The Best of Simple (Noonday Press, 1961*; 245) by Langston Hughes is a collection of seventy very short stories serialised chronologically to tell the story of Jesse B. Semple (usually spelt Simple) - an average black Joe whose experiences and actions during the epoch of segregation could be described as representative of the larger black community, especially Harlem.
From unstable jobs to living from day to day; from saving to marry to caring for a other family members; from the torments of segregation to becoming the head of a family, Simple's dialogue provides an insight to life and especially of dashed aspirations and frustrations of black Americans who had become slaves in the South and had to escape to the North to have some semblance of opportunities in terms of jobs as factory hands or maids, where the rights of black workers are not guaranteed. As expected, Simple talked about racial discrimination and how foreigners - as long as they are white - have more liberty and rights when they come to America than they who had been born there.
Simple's observations also included the changing social, cultural, political and economic life of the people. For instance, he bemoaned how skirts were increasingly becoming shorter and how scantily dresses cover the body; he also bemoans why there are no blacks in the movies and plays apart from singing, where they were represented. In the economy, Simple did not understand why blacks earn far less than whites, and why they (blacks) are employed mostly for the menial of jobs even if they have the necessary skills. He also observed how blacks suffered from serious identity crisis, with each wanting to become white - in their dressing, look (powdering themselves), culture and more. However, the most scathing of all of Simple's observations was the comparison between game reserves and segregation. According to Simple, whites loved animals more than they love blacks and so had created game reserves with strictly enforced 'no hunting' signs whilst they have created slums for blacks unprotected from lynching to death by white supremacists and keeping them out of the amenities-filled white neighbourhoods through high prices, .
Laced through Simple's commentary is the story of his own (love) life and how he was (un)working on his divorce from Zarita and to marry Joyce, a 'cultured' woman who almost rubs shoulders with the creme de la creme of black society. His ways with women, especially with is ex but undivorced wife, and his changing views as he matures and gets closer to becoming a husband.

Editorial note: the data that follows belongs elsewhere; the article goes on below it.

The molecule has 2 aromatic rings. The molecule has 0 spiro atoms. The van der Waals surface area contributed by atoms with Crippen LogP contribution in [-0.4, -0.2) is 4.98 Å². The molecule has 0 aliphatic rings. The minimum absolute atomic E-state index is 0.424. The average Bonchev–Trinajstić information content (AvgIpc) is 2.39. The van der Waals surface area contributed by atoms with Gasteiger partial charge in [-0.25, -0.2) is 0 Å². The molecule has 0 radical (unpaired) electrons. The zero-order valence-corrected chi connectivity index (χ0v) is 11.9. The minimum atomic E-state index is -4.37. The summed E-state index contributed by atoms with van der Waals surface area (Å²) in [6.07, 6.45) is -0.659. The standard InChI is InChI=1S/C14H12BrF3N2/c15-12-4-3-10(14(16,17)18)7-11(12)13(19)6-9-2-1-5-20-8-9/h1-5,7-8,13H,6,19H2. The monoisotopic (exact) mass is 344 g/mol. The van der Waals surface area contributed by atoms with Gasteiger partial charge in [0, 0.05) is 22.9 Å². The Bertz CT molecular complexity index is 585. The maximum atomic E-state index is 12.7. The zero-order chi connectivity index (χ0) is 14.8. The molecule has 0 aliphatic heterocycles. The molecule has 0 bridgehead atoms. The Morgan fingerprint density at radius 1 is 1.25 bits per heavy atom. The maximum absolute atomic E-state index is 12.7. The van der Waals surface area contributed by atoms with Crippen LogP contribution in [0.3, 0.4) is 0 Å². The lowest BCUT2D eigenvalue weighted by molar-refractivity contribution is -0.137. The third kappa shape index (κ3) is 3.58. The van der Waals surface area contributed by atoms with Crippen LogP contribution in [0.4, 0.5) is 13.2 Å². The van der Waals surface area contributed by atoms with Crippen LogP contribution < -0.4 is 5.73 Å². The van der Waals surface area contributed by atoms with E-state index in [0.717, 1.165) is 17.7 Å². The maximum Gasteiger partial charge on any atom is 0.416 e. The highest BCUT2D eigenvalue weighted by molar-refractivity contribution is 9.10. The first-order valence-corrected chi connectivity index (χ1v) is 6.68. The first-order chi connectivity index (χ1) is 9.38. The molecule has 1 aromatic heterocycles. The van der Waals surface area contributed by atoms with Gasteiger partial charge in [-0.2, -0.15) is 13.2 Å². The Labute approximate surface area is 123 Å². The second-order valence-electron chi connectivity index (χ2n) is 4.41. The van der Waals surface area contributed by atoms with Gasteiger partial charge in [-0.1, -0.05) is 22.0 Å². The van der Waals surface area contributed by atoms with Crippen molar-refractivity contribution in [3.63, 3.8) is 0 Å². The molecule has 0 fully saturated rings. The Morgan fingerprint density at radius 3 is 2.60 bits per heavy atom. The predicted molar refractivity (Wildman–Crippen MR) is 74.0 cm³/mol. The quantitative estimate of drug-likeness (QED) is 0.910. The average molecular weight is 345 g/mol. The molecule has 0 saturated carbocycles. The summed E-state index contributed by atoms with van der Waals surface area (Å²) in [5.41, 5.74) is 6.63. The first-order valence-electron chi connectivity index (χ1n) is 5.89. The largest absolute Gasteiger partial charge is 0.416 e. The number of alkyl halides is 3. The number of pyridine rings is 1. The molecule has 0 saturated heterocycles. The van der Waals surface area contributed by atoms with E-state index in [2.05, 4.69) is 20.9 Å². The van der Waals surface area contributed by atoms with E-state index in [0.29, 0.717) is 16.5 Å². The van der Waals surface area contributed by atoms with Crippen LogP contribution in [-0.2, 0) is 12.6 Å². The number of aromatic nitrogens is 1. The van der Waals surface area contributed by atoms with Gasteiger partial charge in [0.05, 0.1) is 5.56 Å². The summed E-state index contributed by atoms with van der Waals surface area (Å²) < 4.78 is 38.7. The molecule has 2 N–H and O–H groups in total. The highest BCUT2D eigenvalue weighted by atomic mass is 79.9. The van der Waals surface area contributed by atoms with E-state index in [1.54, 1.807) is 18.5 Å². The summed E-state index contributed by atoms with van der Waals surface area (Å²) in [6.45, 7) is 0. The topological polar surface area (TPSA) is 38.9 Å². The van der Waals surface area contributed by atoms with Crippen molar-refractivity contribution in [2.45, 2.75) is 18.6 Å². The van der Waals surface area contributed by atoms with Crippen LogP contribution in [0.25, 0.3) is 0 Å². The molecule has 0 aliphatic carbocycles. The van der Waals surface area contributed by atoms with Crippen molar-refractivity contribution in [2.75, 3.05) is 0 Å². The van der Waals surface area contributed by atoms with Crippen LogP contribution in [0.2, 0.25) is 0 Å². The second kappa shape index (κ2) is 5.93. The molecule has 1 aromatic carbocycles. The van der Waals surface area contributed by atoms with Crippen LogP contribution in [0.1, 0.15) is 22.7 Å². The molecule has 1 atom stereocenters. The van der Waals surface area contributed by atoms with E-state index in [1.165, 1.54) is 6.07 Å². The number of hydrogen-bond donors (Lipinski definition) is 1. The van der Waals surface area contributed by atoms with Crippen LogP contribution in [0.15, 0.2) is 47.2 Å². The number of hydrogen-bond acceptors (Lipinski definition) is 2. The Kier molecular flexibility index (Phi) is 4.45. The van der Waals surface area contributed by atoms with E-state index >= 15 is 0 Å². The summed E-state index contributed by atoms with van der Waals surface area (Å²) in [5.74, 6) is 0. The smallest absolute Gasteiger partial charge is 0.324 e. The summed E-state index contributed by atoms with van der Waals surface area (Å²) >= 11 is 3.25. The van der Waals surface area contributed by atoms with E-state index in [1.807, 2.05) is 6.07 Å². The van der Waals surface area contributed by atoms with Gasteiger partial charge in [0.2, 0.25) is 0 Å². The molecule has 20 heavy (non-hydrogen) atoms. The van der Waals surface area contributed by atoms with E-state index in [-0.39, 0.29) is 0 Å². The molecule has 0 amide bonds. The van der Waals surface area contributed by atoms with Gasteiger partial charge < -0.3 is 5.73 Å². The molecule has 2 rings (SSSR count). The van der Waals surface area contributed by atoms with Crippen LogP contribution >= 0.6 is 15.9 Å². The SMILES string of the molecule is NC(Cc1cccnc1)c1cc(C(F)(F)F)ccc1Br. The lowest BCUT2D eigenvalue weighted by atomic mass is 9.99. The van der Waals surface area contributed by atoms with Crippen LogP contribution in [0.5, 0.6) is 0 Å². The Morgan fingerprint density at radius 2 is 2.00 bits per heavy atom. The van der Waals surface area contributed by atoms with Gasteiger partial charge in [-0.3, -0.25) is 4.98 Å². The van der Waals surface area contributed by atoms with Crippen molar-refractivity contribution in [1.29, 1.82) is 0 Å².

Though Langston Hughes wrote this narrative from the point of view of Simple, it was not Simple who narrated his stories. The stories are given to the reader second-hand by Simple's best friend and drinking pal, Joe. Joe provides the necessary counterpoint to Simple's ideas. He played the Devil's Advocate in all of Simple's ramblings, teasing him out and giving him counter-examples on every issue Simple raises. These counterpoints provides the much-needed alternative. Simple questions why blacks do not patronised things produced by blacks; why they do not support one another or help their own? and why they need the stamp of white folks to see the greatness of some blacks who are doing well? This is an example of pathological analysis of black behaviour Simple and his friend performed. The use of race as an excuse by individual blacks for not working was also dissected. They were worried how privileged blacks prefer to be accepted by whites, to live in white communities and do the things they do, whilst at they same time breaking all contact and associations with other blacks who are not as privileged as they are. These blacks usually pretend to talk about race or pretend to be working to improving the lot of their people, even though, in reality, they want to be the only ones doing well.
Simple's discussion of segregation brought out another angle of segregation; one which has hardly been discussed: that is the issue of language. He explained how blacks who could speak a foreign language, or even pretend to speak one, are treated differently and better, almost like whites, than those who speak English, especially if it's the ghetto lingua.
With Simple, nothing is simple: domestic issues such as the sucking of pork bones and issues of manners could very easily morphed into global issues such as the dropping of atomic bombs and the implementation of Jim Crow.
This is a simple book. The language used for the dialogue - which is what carries the story - is written in that ghetto English lingua. Simple provides another window to the life of blacks in a not too distant past. It is recommended.
* First Published